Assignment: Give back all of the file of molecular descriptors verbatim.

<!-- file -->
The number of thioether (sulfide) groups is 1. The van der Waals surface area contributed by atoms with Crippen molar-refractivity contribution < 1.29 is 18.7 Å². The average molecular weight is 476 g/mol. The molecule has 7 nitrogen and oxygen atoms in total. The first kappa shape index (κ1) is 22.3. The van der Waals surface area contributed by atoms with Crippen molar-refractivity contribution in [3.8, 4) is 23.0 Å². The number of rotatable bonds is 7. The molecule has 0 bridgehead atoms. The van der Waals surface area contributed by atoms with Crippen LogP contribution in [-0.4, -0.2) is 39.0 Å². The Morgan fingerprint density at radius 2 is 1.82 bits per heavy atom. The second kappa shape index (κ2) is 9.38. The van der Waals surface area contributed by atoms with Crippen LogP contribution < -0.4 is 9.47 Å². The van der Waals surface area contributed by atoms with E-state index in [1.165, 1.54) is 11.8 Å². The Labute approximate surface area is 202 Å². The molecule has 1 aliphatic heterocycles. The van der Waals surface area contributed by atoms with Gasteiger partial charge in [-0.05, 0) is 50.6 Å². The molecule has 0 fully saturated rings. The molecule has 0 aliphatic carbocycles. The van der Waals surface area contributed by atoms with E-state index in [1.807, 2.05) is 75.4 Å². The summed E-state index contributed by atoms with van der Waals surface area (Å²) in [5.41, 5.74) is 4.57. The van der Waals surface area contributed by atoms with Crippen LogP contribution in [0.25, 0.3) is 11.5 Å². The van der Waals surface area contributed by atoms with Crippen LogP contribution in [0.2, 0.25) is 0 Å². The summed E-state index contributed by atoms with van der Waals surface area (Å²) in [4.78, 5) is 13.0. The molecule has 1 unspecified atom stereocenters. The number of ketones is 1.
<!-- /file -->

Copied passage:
The number of thioether (sulfide) groups is 1. The van der Waals surface area contributed by atoms with Crippen molar-refractivity contribution < 1.29 is 18.7 Å². The average molecular weight is 476 g/mol. The molecule has 7 nitrogen and oxygen atoms in total. The first kappa shape index (κ1) is 22.3. The van der Waals surface area contributed by atoms with Crippen molar-refractivity contribution in [3.8, 4) is 23.0 Å². The number of rotatable bonds is 7. The molecule has 0 bridgehead atoms. The van der Waals surface area contributed by atoms with Crippen LogP contribution in [-0.4, -0.2) is 39.0 Å². The Morgan fingerprint density at radius 2 is 1.82 bits per heavy atom. The second kappa shape index (κ2) is 9.38. The van der Waals surface area contributed by atoms with Crippen LogP contribution < -0.4 is 9.47 Å². The van der Waals surface area contributed by atoms with E-state index in [1.165, 1.54) is 11.8 Å². The Labute approximate surface area is 202 Å². The molecule has 1 aliphatic heterocycles. The van der Waals surface area contributed by atoms with Gasteiger partial charge in [-0.05, 0) is 50.6 Å². The molecule has 0 fully saturated rings. The molecule has 0 aliphatic carbocycles. The van der Waals surface area contributed by atoms with E-state index in [1.807, 2.05) is 75.4 Å². The summed E-state index contributed by atoms with van der Waals surface area (Å²) in [5.41, 5.74) is 4.57. The van der Waals surface area contributed by atoms with Crippen LogP contribution in [0.25, 0.3) is 11.5 Å². The van der Waals surface area contributed by atoms with Crippen LogP contribution in [0.2, 0.25) is 0 Å². The summed E-state index contributed by atoms with van der Waals surface area (Å²) in [4.78, 5) is 13.0. The molecule has 1 unspecified atom stereocenters. The number of ketones is 1.